Five things to do when you’re involved in an accident
“Dealing with your car insurance company after an accident can be a challenge, even for the most calm of individual,” says Jeff Osborne, Automotive Head for Gumtree SA. But, “it is important to be methodical and meticulously record everything that happens”.
Osborne notes five simple steps to help you deal with an accident if it occurs.
1. Call the police so that they can come to the scene and take down an accident report or straight after the accident occurs, go to the nearest police station to report it. You will need the accident report number when logging your insurance claim.
2. Take down as much detail as possible, and if you can, take as many pictures as possible – both vehicles, the other driver’s license card and disc, and even their registration number. “This will increase your chances of a successful claim and may even get your excess back”, comments Osborne.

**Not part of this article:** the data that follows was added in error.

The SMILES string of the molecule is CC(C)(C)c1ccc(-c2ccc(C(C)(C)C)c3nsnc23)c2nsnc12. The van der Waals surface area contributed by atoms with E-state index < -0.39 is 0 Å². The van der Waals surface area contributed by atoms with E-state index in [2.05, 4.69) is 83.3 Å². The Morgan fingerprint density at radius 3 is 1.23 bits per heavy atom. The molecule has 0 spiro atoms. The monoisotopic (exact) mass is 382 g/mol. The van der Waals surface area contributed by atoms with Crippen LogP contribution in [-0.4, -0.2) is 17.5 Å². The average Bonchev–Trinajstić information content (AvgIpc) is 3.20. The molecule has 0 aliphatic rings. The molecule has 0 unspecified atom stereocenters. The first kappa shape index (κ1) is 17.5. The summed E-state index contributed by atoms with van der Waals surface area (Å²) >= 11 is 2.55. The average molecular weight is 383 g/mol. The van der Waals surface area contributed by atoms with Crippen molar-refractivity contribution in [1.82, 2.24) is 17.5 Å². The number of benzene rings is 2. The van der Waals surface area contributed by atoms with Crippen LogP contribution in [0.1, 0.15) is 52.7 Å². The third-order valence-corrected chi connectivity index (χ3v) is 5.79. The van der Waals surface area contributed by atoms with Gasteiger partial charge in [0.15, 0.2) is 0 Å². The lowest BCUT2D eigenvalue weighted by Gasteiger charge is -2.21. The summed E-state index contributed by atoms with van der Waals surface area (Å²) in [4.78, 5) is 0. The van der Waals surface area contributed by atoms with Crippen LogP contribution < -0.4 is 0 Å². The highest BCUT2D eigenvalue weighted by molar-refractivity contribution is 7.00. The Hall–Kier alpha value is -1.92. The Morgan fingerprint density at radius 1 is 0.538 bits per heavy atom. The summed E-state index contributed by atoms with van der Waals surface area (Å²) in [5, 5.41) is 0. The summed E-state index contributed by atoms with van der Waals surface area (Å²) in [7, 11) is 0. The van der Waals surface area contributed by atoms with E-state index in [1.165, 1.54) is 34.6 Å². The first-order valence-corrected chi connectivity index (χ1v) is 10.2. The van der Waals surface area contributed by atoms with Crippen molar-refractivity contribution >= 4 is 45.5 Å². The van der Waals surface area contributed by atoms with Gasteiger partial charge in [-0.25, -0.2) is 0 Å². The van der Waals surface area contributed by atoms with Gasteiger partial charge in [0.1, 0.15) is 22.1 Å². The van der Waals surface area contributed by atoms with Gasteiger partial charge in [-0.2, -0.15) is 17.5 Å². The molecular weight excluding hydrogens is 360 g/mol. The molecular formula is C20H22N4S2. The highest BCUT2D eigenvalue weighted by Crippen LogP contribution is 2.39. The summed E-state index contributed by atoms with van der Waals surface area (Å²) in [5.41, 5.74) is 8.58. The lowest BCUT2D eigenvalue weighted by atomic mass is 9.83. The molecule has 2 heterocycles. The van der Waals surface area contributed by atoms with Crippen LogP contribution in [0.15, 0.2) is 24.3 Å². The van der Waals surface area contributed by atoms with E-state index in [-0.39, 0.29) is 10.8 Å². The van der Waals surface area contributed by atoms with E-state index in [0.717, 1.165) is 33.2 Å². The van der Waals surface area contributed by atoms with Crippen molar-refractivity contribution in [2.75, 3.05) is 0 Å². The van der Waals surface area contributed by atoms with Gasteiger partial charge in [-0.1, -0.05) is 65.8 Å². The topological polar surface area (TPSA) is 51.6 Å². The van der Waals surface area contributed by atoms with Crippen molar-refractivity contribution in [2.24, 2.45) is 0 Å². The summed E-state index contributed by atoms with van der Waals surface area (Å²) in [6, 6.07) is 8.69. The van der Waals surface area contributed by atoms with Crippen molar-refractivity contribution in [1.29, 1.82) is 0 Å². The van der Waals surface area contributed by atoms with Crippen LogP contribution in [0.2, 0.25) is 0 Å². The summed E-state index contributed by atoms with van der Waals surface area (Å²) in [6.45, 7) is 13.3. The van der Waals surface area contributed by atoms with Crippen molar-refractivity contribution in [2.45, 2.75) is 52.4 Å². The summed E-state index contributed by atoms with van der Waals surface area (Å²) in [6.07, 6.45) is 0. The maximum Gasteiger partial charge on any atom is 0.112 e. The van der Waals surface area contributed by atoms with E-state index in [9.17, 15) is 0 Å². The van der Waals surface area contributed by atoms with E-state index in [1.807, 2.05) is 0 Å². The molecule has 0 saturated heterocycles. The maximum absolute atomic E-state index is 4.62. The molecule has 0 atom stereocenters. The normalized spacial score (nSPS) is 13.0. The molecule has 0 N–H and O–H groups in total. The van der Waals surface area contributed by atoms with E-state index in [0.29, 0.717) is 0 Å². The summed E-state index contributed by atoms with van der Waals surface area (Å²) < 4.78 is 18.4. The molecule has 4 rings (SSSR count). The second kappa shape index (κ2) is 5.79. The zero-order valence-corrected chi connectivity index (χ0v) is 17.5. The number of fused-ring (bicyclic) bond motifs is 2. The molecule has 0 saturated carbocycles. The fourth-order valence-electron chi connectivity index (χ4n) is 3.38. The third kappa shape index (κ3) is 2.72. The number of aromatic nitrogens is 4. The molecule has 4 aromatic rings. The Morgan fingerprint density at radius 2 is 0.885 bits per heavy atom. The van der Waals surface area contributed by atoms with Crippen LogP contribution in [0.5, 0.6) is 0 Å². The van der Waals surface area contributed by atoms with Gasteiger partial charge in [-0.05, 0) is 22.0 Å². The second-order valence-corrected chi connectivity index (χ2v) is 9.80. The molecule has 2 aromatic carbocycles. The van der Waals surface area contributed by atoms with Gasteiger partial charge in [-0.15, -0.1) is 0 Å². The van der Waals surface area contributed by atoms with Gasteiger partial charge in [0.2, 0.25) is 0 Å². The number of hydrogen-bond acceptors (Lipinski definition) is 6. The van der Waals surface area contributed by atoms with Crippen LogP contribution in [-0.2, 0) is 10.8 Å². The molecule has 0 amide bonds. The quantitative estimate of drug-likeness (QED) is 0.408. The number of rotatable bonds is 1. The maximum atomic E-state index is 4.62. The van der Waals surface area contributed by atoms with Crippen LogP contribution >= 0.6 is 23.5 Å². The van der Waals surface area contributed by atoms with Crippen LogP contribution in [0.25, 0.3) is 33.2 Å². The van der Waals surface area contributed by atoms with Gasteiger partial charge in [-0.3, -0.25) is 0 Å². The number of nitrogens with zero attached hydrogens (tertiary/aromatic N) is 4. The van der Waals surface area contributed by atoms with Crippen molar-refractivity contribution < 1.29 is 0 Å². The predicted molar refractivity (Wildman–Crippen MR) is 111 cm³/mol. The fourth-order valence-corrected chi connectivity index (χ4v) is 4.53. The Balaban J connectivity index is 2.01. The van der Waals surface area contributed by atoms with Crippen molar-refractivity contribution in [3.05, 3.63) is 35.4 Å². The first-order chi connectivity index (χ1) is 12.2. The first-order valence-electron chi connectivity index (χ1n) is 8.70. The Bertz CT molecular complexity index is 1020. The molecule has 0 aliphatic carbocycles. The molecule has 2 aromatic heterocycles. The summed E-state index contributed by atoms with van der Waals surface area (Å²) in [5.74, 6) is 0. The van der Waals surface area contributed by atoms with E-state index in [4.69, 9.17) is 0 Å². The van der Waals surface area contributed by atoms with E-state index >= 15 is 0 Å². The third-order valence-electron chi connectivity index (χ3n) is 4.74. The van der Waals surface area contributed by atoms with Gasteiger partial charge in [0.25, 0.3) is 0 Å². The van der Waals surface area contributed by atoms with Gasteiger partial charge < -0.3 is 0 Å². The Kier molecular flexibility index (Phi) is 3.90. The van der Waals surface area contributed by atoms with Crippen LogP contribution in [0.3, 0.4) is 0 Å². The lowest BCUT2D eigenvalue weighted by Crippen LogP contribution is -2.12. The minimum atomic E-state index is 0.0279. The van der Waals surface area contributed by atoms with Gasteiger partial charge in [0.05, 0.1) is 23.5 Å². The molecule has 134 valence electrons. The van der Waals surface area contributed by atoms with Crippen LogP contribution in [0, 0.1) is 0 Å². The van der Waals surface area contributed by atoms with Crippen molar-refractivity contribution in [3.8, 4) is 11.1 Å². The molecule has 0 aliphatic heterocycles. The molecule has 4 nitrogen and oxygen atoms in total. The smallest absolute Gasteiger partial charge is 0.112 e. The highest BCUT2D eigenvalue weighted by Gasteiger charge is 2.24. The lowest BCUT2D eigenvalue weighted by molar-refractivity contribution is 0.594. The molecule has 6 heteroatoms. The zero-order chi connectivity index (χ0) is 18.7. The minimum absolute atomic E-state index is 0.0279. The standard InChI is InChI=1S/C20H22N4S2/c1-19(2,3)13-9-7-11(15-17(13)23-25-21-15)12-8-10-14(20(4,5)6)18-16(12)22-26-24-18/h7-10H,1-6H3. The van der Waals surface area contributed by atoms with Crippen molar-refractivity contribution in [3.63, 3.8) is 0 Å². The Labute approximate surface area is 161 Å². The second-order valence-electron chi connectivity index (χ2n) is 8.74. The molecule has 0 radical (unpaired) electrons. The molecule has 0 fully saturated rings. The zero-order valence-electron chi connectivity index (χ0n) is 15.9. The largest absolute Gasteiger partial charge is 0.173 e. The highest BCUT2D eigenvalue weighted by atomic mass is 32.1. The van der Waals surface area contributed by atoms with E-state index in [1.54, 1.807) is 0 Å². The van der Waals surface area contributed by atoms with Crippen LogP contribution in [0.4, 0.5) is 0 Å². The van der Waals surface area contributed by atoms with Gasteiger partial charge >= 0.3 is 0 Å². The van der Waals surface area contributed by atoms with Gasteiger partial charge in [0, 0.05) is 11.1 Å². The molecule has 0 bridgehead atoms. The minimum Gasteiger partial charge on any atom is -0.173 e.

3. Be sure to contact your insurer timeously as failing do so may result in your insurance company rejecting your claim. “During this time, avoid making contact with the other driver – your insurer will manage that”, warns Osborne.
4. Once you have logged your claim, your insurer will issue you with an excess payment amount. This is payable to the panel beater or repair shop you’ve chosen. Osborne notes, “When it comes to repairs, never go ahead with them on your own; the insurance company will ask you to submit three quotes, which they then advise on, or will refer you to one of their approved panel beaters”.
5. Once a panel beater is chosen, make sure that your insurer is aware of when your car is taken in and when you’re meant to fetch it. This will help with reporting unsatisfactory work.
It’s best though to be prepared before an accident occurs. “Ensure that your vehicle is registered and licensed, you have your driver’s license on you at all times, you have your insurance information on hand, you have an emergency kit in your car, and most importantly that know the insurance claiming process”, concludes Osborne.